‘Let us talk, then, of scammony. The Ansarey have friends in other lands, but if they will not listen to them, many kind words will be lost. Things also might happen which would make everybody’s shadow longer, but if there be no sun, their shadows cannot be seen.’
Darkush shrugged his shoulders.
‘If the sun of friendship does not illumine me,’ resumed Baroni, ‘I am entirely lost in the bottomless vale. Truly, I would give a thousand piastres if I could save my head by taking the capitani to your mountains.’
‘The princes of Franguestan cannot take off heads,’ observed Darkush. ‘All they can do is to banish you to islands inhabited by demons.’
‘But the capitani of whom I speak is prince of many tails, is the brother of queens. Even the great Queen of the English, they say, is his sister.’
‘He who serves queens may expect backsheesh.’
‘And you serve a queen, Darkush?’
‘Which is the reason I cannot give you a pass for the mountains, as I would have done, fifteen years ago, in the time of her father.’
‘Are her commands, then, so strict?’
‘That she should see neither Moslem nor Christian. She is at war with both, and will be for ever, for the quarrel between them is beyond the power of man to remove.’
‘And what may it be?’
‘That you can learn only in the mountains of the Ansarey,’ said Darkush, with a malignant smile.
Baroni fell into a musing mood. After a few moments’ thought, he looked up, and said: ‘What you have told me, friend Darkush, is very interesting, and throws light on many things. This young prince, whom I serve, is a friend to your race, and knows well why you are at war both with Moslem and Christian, for he is so himself. But he is a man sparing of words, dark in thought, and terrible to deal with. Why he wishes to visit your people I dared not inquire, but now I guess, from what you have let fall, that he is an Ansarey himself. He has come from a far land merely to visit his race, a man who is a prince among the people, to whom piastres are as water. I doubt not he has much to say to your Queen: things might have happened that would have lengthened all our shadows; but never mind, what cannot be, cannot be: let us talk, then, of scammony.’
‘You think he is one?’ said Darkush, in a lower tone, and looking very inquiringly.
‘I do,’ said Baroni.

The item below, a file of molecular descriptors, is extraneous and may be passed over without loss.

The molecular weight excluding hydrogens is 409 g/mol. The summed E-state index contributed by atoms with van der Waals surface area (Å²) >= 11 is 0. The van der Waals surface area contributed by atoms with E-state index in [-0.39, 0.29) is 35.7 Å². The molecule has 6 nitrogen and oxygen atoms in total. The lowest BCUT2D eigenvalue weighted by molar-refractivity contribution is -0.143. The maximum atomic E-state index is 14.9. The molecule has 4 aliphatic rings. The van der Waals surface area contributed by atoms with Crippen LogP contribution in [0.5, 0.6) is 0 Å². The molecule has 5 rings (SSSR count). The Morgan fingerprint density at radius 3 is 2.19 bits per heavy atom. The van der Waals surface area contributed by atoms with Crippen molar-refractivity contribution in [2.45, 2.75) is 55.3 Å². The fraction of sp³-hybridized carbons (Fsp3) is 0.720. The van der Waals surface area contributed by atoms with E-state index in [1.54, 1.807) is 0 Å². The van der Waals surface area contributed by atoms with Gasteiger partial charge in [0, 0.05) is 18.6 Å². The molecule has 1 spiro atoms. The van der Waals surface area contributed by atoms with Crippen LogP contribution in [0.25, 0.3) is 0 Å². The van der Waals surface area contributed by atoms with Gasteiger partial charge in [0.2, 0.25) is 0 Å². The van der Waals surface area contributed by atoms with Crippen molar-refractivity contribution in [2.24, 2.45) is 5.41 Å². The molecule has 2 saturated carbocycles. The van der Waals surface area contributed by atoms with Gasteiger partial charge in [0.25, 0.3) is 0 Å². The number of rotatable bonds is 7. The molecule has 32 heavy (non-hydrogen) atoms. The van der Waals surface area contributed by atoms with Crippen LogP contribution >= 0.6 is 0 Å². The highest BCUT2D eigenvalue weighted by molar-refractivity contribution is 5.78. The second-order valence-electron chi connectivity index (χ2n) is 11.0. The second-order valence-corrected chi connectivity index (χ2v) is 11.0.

‘And what do you mean by one?’ said Darkush.
‘That is exactly the secret which I never could penetrate.’
‘I cannot give a pass to the mountains,’ said Darkush, ‘but the sympathy of friends is a river flowing in a fair garden. If this prince, whose words and thoughts are dark, should indeed be one —— Could I see him, Effendi?’
‘It is a subject on which I dare not speak to him,’ said Baroni. ‘I hinted at his coming here: his brow was the brow of Eblis, his eye flashed like the red lightning of the Kamsin: it is impossible! What cannot be done, cannot be done. He must return to the land of his fathers, unseen by your Queen, of whom he is perhaps a brother; he will live, hating alike Moslem and Christian, but he will banish me for ever to islands of many demons.’
‘The Queen shall know of these strange things,’ said Darkush, ‘and we will wait for her words.’
‘Wait for the Mecca caravan!’ exclaimed Baroni. ‘You know not the child of storms, who is my master, and that is ever a reason why I think he must be one of you. For had he been softened by Christianity or civilised by the Koran ——’
‘Unripe figs for your Christianity and your Koran!’ exclaimed Darkush. ‘Do you know what we think of your Christianity and your Koran?’
‘No,’ said Baroni, quietly. ‘Tell me.’
‘You will learn in our mountains,’ said Darkush.
‘Then you mean to let me go there?’
‘If the Queen permit you,’ said Darkush.
‘It is three hundred miles to your country, if it be an hour’s journey,’ said Baroni. ‘What with sending the message and receiving the answer, to say nothing of the delays which must occur with a woman and a queen in the case, the fountains of Esh Sham will have run dry before we hear that our advance is forbidden.’
Darkush shook his head, and yet smiled.
‘By the sunset of tomorrow, Effendi, I could say, ay or nay. Tell me what scammony you want, and it shall be done.’
‘Write down in your tablets how much you can let me have,’ said Baroni, ‘and I will pay you for it tomorrow. As for the goods themselves, you may keep them for me, until I ask you for them; perhaps the next time I travel with a capitani who is one of yourselves.’
Darkush threw aside the tube of his nargileh, and, putting his hand very gently into the breast of his robe, he drew out a pigeon, dove-coloured, but with large bright black eyes. The pigeon seemed very knowing and very proud, as he rested on his master’s two fingers.
‘Hah, hah! my Karaguus, my black-eyes,’ exclaimed Darkush. ‘What, is he going on a little journey to somebody! Yes, we can trust Karaguus, for he is one of us. Effendi, tomorrow at sunset, at your khan, for the bazaar will be closed, you shall hear from me.’
Last updated Monday, December 22, 2014 at 10:49